Benson Hill retires debt and divests Creston soy processing facility

By Jane Byrne

- Last updated on GMT

© GettyImages/designer491
© GettyImages/designer491

Related tags Benson Hill Soy

Benson Hill has successfully completed the divestiture of its Creston, Iowa, soy processing business to White River Soy Processing (WRSP) for gross proceeds totaling $72m.

The acquired facility is equipped to produce soy meal and oil, as well as food-grade soy white flake, flour, and grits.

The Creston transaction was finalized on February 13, 2024, serving as a pivotal step for Benson Hill in sharpening its focus on core growth areas, with it envisaging an expanded focus on animal feed markets.

In addition, the divestment is in line with its commitment to disciplined liquidity management and enhanced asset efficiency, said Benson Hill CEO, Deanie Elsner.

With the completion of the purchase, WRSP now owns and operates all aspects of the Creston soy processing facility, along with its established customer base. The team members from Creston will be retained by the new owners.

In a separate deal​ in October 2023, WRSP also acquired Benson Hill's Seymour, Indiana crush assets.

Improved financial position

Benson Hill also announced that it retired its senior convertible debt ahead of schedule. Originally targeted for retirement by March 1, 2024, the debt facility had already seen a 50% reduction in senior loan balances by November 2023.

Moreover, it disclosed that Susan Keefe is named its new chief financial officer, effective March 29, 2024. She succeeds Dean Freeman, who is leaving the company to pursue other opportunities.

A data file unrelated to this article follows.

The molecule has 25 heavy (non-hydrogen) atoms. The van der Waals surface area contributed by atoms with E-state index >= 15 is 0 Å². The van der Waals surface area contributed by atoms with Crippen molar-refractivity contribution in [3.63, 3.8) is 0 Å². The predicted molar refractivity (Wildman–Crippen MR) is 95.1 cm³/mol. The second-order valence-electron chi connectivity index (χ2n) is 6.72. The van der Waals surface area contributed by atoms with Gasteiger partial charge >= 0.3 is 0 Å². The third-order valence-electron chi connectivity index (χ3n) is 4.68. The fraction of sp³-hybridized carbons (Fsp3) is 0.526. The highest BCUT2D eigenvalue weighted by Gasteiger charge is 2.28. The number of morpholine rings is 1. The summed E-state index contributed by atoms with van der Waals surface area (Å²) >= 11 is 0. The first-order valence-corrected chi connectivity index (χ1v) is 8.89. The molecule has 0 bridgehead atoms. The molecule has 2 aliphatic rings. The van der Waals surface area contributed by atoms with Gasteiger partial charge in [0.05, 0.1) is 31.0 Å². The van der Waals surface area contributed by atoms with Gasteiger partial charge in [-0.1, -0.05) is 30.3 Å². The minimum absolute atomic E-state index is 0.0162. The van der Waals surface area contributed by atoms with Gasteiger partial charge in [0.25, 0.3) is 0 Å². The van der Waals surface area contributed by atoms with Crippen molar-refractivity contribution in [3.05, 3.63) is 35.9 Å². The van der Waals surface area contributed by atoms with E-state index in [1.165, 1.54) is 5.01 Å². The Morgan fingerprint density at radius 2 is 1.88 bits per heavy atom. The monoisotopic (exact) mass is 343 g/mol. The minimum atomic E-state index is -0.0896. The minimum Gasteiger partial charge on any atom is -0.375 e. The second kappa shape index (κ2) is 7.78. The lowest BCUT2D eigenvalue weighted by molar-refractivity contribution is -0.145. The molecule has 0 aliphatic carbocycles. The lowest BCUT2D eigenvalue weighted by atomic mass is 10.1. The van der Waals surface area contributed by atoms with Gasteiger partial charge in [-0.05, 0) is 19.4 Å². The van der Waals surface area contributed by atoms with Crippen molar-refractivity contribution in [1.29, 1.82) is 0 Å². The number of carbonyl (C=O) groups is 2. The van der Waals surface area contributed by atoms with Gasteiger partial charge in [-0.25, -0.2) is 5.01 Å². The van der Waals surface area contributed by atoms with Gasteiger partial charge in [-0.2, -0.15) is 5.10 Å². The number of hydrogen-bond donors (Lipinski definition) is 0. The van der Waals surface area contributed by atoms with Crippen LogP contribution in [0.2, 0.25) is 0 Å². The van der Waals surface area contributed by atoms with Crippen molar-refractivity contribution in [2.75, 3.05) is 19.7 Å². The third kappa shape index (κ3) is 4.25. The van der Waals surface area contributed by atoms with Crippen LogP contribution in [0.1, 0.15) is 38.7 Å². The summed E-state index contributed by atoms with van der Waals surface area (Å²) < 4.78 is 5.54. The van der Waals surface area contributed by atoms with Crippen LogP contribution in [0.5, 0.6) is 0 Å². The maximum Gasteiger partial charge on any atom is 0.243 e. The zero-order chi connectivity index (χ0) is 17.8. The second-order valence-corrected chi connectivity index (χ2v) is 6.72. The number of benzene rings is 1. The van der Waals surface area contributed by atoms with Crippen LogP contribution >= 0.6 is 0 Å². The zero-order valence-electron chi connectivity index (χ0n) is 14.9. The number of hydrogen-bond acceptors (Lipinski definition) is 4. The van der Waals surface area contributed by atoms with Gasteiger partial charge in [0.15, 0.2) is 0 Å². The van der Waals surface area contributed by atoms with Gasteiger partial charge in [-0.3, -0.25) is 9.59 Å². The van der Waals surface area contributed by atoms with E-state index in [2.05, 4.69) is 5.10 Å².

Soybean field trials

In January, the company reported that its soybean field trials revealed minimal trade-off between yield and protein​, aiding its push for innovation in seed development for broadacre applications catering to aquaculture, pet food, swine, and poultry markets.

Greater engagement with poultry, pig feed and pet food markets will provide significant opportunity for value creation, said the St Louis Missouri company last year.

Field evaluations of its third generation of Ultra High Protein (UHP) Low Oligosaccharides, non-GMO soybean varieties indicate a 2% increase in protein content compared to the previous generation. Additionally, these soybeans exhibited a minimal yield gap of only 3 to 5 bushels per acre when contrasted with conventional GMO soybeans.

The company said this data underscored its impact on advancing agricultural practices, positioning it as a key player in the evolving landscape of seed innovation.

Five new soy varieties for the 2024 US growing season are now available, with higher protein levels, lower anti-nutritional factors, and solid field performance, Benson Hill confirmed at FARMCON 2024.

And its herbicide tolerant UHP soybean varieties are on track for commercial release in 2025, with acreage and further portfolio expansion expected in 2026. 

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